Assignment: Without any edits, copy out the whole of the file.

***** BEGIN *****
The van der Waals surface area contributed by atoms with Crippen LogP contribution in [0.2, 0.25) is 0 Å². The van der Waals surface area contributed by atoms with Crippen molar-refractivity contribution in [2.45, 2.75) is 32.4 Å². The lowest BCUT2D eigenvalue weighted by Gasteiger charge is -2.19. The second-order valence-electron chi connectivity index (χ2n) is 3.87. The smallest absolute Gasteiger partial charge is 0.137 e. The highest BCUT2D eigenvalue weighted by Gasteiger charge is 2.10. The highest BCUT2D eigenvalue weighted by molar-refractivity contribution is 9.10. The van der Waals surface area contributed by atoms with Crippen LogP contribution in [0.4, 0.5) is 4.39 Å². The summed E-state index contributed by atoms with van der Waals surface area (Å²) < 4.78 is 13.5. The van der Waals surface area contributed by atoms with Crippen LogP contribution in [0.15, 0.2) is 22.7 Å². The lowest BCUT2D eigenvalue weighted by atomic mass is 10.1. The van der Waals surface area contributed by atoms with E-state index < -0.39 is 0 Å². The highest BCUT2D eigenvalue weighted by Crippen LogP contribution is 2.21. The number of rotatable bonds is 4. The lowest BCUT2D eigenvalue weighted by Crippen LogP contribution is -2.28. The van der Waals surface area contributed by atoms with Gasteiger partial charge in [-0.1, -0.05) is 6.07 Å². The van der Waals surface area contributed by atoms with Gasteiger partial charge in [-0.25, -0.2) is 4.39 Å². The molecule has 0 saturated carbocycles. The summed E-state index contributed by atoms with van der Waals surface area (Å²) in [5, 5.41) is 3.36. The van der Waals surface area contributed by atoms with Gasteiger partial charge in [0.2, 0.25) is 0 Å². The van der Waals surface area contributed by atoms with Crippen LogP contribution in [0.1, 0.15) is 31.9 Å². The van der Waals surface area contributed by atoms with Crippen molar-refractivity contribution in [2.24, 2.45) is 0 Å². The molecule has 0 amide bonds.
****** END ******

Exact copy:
The van der Waals surface area contributed by atoms with Crippen LogP contribution in [0.2, 0.25) is 0 Å². The van der Waals surface area contributed by atoms with Crippen molar-refractivity contribution in [2.45, 2.75) is 32.4 Å². The lowest BCUT2D eigenvalue weighted by Gasteiger charge is -2.19. The second-order valence-electron chi connectivity index (χ2n) is 3.87. The smallest absolute Gasteiger partial charge is 0.137 e. The highest BCUT2D eigenvalue weighted by Gasteiger charge is 2.10. The highest BCUT2D eigenvalue weighted by molar-refractivity contribution is 9.10. The van der Waals surface area contributed by atoms with Crippen LogP contribution in [0.4, 0.5) is 4.39 Å². The summed E-state index contributed by atoms with van der Waals surface area (Å²) < 4.78 is 13.5. The van der Waals surface area contributed by atoms with Crippen LogP contribution in [0.15, 0.2) is 22.7 Å². The lowest BCUT2D eigenvalue weighted by atomic mass is 10.1. The van der Waals surface area contributed by atoms with E-state index < -0.39 is 0 Å². The highest BCUT2D eigenvalue weighted by Crippen LogP contribution is 2.21. The number of rotatable bonds is 4. The lowest BCUT2D eigenvalue weighted by Crippen LogP contribution is -2.28. The van der Waals surface area contributed by atoms with Gasteiger partial charge in [-0.1, -0.05) is 6.07 Å². The van der Waals surface area contributed by atoms with Gasteiger partial charge in [-0.25, -0.2) is 4.39 Å². The molecule has 0 saturated carbocycles. The summed E-state index contributed by atoms with van der Waals surface area (Å²) in [5, 5.41) is 3.36. The van der Waals surface area contributed by atoms with Gasteiger partial charge in [0.2, 0.25) is 0 Å². The van der Waals surface area contributed by atoms with Crippen LogP contribution in [0.1, 0.15) is 31.9 Å². The van der Waals surface area contributed by atoms with Crippen molar-refractivity contribution in [2.24, 2.45) is 0 Å². The molecule has 0 amide bonds.